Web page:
How Bukusu fell afoul of divide-and-rule

Thomson’s travels led to him to the realise regional rivalries

In Summary

• Wanga was elevated to paramount chief, much to the chagrin of the Bukusu

An African chief
An African chief

Inspired by Livingstone, Thompson arrived in Zanzibar 20 years before the twentieth century. He took a boat to Mombasa. It was part of the Sultanate of Oman. Here, he organised for porters, guns, and so on.

Then he commenced his journey by caravan from old Mombasa to distant Mumias. He has written about it in a book called Through Maasailand. Quite a read. He describes land, customs and weather of all where he passed through. Flora and fauna he leaves not behind.

When he eventually arrived in Bungoma, it was through Uasin Gishu county, and after he crossed River Kipkaren and camped near Webuye. Here, he came into contact with the Bukusu. He called them Kavirondo.

It is them who gave him a guide to take him Kwa Shiundu, the old name for Mumias. Shiundu was the king in Wanga back then. I think he is the father of Mumia who the British made paramount chief of all of western. Mumias is named after Nabongo Mumia. Mumia's. English. Kwa Mumia. Kiswahili.

Before reaching Mumias, Thompson observed three things in Kavirondo. The land was good and weather, too, and as such, there was plenty to eat and drink. His caravan stayed longer here because of food, beer and women.

Secondly, the tribe was populous and healthy. This meant they had no major enemies and were going through a period of peace and plenty. The leaders of the tribe were competent. They included the clans that wear the Esipokoto. The ruling clans of the Bukusu through their migrations, wars and peace.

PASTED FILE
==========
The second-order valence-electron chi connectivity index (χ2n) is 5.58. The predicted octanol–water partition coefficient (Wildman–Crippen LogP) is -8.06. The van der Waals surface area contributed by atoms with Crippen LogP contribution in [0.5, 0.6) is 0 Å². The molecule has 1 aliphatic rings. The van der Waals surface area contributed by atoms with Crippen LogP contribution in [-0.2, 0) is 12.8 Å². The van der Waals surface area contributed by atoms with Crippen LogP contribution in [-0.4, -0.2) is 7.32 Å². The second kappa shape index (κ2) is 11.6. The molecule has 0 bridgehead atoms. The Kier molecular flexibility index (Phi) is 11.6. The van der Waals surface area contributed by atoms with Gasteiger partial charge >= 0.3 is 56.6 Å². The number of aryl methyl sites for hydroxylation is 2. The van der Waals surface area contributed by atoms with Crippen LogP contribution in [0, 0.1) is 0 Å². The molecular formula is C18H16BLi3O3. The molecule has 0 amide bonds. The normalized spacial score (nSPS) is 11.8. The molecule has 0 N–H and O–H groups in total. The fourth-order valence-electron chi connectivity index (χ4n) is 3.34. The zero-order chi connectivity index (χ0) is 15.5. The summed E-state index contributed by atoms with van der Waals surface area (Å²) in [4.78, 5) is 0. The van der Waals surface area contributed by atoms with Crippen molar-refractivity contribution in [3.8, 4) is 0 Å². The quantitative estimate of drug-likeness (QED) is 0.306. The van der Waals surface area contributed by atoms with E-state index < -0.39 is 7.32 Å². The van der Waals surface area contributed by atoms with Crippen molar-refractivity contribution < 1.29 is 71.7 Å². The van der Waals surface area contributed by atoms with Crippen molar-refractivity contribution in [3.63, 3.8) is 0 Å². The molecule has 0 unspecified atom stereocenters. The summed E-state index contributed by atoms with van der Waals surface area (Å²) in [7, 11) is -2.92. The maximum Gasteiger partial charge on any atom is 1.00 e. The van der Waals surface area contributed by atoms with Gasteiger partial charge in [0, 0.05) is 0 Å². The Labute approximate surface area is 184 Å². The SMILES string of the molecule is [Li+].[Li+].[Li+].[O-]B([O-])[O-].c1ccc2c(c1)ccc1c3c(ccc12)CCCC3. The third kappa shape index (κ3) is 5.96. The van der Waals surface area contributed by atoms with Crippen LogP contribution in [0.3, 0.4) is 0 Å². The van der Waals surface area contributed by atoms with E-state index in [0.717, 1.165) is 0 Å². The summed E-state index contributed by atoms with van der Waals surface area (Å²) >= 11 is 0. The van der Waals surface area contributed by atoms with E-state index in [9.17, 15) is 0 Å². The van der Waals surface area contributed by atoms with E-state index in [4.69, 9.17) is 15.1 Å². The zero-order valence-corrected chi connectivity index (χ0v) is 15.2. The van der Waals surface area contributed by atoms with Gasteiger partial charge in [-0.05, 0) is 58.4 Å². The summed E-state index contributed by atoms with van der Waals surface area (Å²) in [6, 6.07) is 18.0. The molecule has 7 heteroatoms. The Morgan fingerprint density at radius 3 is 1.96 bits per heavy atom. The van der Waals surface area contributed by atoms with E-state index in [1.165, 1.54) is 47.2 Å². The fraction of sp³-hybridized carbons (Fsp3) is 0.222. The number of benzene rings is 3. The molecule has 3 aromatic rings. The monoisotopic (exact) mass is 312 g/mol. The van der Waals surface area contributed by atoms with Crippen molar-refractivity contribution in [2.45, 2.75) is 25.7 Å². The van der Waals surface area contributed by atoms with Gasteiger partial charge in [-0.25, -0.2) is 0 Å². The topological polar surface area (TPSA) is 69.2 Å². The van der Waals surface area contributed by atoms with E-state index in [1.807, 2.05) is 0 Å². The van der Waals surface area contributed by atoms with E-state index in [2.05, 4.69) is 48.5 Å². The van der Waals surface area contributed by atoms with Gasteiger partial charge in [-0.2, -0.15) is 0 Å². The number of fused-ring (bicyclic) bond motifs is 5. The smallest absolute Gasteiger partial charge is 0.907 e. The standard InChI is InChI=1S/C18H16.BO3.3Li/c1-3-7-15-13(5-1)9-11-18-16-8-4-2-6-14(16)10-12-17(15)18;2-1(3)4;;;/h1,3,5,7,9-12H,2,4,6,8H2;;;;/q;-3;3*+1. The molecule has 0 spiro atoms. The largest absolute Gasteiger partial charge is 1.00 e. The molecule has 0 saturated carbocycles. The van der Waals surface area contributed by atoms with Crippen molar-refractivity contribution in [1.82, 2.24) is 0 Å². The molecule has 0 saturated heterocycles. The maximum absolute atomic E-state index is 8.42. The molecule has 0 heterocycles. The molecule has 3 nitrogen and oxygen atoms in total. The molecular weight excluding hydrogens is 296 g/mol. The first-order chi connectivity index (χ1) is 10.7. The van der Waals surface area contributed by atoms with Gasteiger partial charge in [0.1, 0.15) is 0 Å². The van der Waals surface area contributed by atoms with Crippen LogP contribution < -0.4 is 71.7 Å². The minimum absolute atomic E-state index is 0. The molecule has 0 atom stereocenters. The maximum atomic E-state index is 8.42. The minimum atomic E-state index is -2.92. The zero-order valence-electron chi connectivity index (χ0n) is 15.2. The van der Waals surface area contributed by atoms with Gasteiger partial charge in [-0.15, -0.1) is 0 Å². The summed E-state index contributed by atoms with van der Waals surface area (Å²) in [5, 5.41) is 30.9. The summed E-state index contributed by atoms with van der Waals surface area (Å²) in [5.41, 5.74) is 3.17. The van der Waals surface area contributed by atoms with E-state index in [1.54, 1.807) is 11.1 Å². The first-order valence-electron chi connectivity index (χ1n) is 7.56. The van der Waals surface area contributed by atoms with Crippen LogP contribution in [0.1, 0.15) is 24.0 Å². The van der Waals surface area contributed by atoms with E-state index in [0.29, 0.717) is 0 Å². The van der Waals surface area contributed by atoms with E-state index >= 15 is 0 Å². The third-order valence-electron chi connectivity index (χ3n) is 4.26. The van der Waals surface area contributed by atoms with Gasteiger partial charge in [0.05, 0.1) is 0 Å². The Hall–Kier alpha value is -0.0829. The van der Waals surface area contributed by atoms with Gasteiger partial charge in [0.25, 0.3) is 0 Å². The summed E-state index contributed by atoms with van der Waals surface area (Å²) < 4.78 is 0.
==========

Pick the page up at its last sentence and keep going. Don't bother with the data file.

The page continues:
In Bukusuland, royalty is determined by blood but also by achievement and honour, as it is with the Ibo in Achebe stories. Men have worn the Esipokoto because of their leadership values in war, spirituality and enterprise. They tend to come from specific clans. One of them is the populous Batilu clan found among the Bagisu and Bukusu. The mother of my father was a Mutilu from Uganda.

The third thing Thompson records is the hostility that this tribe faced from three foes. The Nandi and Pokot, who were now rising at the expense of the weakened Maasai. The caravans that were increasingly using this route destabilised their old ways of life. They brought it in guns and spiked the demand for tusks. Young men found hunting elephants better than conducting war raids on neighbours for cattle. The third enemy was the Wanga kingdom. 

When the mzungu arrived in Mumias, he found the dislike for the Bukusu high. The Wanga told him he was lucky. He had been brought by Bukusu guides and the Nabongos consider them enemies. He could have been killed had he not been white. The long contact with the coast advised King Shiundu to welcome Thompson in peace. He told them of his dislike for the Bukusu, who were his northern neighbours and the subject of campaigns to pacify them that were however not succeeding. He considered them backwards. Mumias already had clothes, guns and was using cowries.

When the British eventually took over the homeland of Kenya, Mumias got their attention. They elevated it to a major urban area of their rule and elevated the Wanga king to a paramount chief. Obviously, one territory they placed under him was Bukusuland. You can imagine the happiness in Mumias and the chagrin among the Bukusu. The old schism between the two neighbours and cousin tribes deepened deeply.  

When the Bukusu saw the unity between Europeans and Nabongo was tightening, they started raiding caravans from the coast. The motivation was to get guns and also to cripple Mumias.

It is such that led to an altercation between Bukusus and Britain in 1895. By this time, the Bukusu had adopted the art of living in fortified villages. A fort is called Lukoba. They built centralised villages and surrounded them with thick mud walls. They farmed the land around such. When danger arrived, they rushed into the walls and defended themselves from there. 

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